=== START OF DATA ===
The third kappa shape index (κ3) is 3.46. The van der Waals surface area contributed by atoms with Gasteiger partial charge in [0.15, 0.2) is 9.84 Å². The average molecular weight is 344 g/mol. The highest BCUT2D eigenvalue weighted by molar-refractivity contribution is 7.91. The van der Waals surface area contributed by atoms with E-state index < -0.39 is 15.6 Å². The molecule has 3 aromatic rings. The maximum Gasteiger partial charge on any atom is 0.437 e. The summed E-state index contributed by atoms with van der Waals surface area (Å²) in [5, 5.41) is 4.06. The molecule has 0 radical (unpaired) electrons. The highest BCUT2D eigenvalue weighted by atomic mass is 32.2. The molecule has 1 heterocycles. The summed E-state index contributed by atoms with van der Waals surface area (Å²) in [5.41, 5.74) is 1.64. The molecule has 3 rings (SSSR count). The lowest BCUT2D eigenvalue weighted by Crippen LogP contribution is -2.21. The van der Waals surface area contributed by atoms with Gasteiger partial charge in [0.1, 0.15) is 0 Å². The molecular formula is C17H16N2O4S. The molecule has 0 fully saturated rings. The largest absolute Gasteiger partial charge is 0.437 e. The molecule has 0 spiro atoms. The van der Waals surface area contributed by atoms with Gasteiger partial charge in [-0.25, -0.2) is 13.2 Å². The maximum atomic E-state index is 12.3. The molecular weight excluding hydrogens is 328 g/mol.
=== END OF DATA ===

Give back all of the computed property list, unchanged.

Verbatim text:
The third kappa shape index (κ3) is 3.46. The van der Waals surface area contributed by atoms with Gasteiger partial charge in [0.15, 0.2) is 9.84 Å². The average molecular weight is 344 g/mol. The highest BCUT2D eigenvalue weighted by molar-refractivity contribution is 7.91. The van der Waals surface area contributed by atoms with E-state index < -0.39 is 15.6 Å². The molecule has 3 aromatic rings. The maximum Gasteiger partial charge on any atom is 0.437 e. The summed E-state index contributed by atoms with van der Waals surface area (Å²) in [5, 5.41) is 4.06. The molecule has 0 radical (unpaired) electrons. The highest BCUT2D eigenvalue weighted by atomic mass is 32.2. The molecule has 1 heterocycles. The summed E-state index contributed by atoms with van der Waals surface area (Å²) in [5.41, 5.74) is 1.64. The molecule has 3 rings (SSSR count). The lowest BCUT2D eigenvalue weighted by Crippen LogP contribution is -2.21. The van der Waals surface area contributed by atoms with Gasteiger partial charge in [0.1, 0.15) is 0 Å². The molecular formula is C17H16N2O4S. The molecule has 0 fully saturated rings. The largest absolute Gasteiger partial charge is 0.437 e. The molecule has 0 spiro atoms. The van der Waals surface area contributed by atoms with Gasteiger partial charge in [-0.25, -0.2) is 13.2 Å². The maximum atomic E-state index is 12.3. The molecular weight excluding hydrogens is 328 g/mol.